Access to high-speed internet is still a struggle in rural communities.
Fifty-eight percent of rural Americans said it's difficult to access fast internet in their communities, according to a blog post published by the Pew Research Center on Monday. Nearly a quarter (24 percent) of rural adults see this as a major problem, while 34 percent see it as a minor problem.
Trouble accessing high-speed internet cuts across economic divides in rural areas. A fifth of adults whose households earn less than $30,000 a year and almost a quarter (23 percent) of those whose annual income is $75,000 or more said high-speed internet is difficult to get. Differences in educational background weren't a factor either.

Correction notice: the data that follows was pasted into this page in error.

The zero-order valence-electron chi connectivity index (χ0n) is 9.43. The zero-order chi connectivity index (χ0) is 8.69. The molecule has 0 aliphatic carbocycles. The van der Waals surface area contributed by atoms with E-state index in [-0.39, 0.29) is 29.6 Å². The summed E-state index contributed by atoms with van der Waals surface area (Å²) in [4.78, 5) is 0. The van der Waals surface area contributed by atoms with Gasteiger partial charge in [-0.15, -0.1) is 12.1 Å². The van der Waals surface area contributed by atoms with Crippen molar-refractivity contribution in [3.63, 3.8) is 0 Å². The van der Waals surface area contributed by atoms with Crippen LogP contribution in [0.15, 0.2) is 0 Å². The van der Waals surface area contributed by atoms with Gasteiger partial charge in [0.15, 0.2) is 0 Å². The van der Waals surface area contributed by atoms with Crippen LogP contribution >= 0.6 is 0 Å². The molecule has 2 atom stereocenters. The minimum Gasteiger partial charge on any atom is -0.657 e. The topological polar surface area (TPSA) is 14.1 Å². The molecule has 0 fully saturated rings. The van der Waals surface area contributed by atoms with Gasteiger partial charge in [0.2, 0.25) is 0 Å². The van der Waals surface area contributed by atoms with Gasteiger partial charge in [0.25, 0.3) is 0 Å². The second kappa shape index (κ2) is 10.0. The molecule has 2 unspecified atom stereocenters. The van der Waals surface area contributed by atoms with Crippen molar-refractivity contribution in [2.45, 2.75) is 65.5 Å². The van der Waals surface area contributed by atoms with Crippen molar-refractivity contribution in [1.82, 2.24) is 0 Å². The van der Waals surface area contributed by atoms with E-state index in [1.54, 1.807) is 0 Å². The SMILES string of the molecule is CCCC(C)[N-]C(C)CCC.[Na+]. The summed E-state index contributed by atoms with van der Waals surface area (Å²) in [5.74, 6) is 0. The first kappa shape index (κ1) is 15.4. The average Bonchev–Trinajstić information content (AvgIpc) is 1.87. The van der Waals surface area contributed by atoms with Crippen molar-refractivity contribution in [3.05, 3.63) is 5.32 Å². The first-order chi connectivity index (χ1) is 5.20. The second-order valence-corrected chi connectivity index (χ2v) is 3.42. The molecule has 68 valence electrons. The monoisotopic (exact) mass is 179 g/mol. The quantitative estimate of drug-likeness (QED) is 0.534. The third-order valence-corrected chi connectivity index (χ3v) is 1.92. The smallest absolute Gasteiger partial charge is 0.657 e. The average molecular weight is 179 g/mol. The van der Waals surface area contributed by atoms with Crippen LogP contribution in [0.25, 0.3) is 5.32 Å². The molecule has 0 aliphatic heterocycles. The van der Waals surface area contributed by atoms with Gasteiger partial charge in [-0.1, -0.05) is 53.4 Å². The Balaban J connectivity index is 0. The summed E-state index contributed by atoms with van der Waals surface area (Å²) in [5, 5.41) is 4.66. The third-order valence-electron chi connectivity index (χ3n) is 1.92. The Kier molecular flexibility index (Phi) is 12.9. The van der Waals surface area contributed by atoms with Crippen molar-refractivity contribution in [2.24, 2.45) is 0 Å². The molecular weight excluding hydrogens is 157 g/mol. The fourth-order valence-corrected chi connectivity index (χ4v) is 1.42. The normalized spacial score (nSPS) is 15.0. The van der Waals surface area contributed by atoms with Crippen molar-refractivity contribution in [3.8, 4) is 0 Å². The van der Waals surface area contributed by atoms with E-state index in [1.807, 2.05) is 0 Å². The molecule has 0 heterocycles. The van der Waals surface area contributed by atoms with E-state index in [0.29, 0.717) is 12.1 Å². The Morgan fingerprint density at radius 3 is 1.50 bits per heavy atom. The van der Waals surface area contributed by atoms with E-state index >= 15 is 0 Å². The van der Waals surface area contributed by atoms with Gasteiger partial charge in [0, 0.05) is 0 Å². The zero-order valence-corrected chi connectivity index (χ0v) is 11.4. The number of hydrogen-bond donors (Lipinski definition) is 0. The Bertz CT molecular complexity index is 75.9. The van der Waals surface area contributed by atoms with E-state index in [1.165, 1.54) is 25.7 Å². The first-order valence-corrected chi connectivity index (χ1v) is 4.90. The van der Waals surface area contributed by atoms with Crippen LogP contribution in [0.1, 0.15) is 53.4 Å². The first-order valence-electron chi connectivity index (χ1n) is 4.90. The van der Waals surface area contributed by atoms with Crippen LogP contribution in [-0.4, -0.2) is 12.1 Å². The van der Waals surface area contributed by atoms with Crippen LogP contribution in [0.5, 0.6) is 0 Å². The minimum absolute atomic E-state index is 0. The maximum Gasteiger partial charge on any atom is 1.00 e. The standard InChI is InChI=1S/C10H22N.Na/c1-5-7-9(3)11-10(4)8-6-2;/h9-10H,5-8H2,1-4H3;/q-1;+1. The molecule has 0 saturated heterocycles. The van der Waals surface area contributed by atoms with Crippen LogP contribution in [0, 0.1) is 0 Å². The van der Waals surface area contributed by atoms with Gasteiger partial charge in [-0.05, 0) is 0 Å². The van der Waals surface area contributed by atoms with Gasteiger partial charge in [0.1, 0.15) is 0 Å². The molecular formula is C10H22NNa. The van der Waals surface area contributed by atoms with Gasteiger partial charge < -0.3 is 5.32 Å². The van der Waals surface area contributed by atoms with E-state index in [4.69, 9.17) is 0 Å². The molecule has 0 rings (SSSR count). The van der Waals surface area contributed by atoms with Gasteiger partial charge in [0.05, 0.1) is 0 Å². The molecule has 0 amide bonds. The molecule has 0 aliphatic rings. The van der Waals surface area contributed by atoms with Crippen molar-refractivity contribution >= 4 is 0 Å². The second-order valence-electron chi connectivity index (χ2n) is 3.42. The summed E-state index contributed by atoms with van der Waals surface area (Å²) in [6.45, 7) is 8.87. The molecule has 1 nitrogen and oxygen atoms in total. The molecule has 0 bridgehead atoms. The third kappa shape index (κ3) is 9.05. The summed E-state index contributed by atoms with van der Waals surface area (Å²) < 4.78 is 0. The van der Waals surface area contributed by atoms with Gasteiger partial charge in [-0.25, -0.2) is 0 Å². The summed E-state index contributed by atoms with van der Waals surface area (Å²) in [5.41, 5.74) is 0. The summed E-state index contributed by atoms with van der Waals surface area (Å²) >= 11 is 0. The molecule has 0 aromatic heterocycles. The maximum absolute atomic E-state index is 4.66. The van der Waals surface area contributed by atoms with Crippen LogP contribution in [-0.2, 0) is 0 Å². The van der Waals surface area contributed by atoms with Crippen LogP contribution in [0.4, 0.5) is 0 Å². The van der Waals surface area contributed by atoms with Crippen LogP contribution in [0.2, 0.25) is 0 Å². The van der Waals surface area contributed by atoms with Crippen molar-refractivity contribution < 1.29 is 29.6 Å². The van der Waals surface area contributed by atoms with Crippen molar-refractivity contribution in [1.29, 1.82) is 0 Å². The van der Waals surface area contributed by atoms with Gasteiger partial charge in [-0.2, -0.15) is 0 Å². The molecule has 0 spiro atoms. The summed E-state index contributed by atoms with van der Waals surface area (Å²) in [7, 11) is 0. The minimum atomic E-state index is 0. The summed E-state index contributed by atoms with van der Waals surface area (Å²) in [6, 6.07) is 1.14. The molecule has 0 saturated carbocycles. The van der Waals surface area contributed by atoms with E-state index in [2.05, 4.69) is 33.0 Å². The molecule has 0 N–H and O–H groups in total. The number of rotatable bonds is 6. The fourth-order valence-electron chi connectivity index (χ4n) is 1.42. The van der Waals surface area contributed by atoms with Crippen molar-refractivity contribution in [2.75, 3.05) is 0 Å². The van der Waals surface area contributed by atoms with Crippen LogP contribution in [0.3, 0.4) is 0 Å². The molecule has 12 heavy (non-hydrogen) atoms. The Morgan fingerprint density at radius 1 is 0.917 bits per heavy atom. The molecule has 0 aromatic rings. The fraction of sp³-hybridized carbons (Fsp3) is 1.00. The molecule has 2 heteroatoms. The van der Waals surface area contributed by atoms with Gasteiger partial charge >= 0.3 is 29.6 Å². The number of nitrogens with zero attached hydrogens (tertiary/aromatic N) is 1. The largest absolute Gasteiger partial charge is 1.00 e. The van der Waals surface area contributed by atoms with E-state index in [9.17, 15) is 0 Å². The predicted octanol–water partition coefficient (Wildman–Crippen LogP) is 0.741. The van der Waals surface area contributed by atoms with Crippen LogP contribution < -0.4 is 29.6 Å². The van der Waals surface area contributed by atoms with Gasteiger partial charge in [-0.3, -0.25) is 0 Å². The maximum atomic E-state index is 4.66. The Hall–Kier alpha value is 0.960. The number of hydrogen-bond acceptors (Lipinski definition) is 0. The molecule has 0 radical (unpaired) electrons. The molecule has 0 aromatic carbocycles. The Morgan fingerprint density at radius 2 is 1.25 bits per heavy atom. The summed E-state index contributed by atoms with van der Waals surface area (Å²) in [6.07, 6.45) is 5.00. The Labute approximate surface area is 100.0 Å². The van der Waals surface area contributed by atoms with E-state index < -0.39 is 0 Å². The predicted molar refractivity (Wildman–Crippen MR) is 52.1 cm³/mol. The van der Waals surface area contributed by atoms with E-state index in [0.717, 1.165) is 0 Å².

Americans living in rural areas have fewer options than people in cities when it comes to broadband internet because only a handful of companies provide the service in rural neighborhoods. In January, President Trump pushed for more high-speed broadband in rural areas, but his administration didn't outline anything specific for broadband deployment or funding.
Last November, the Federal Communications Commission tried to cut the Tribal Lifeline subsidy program, which would take away vital telecommunications services from tribal populations. An appeals court ruled last month to halt the FCC cuts.
Lawmakers also asked Facebook CEO Mark Zuckerberg in April to help bring low-cost and free broadband service to rural areas in the US. Zuckerberg said he would.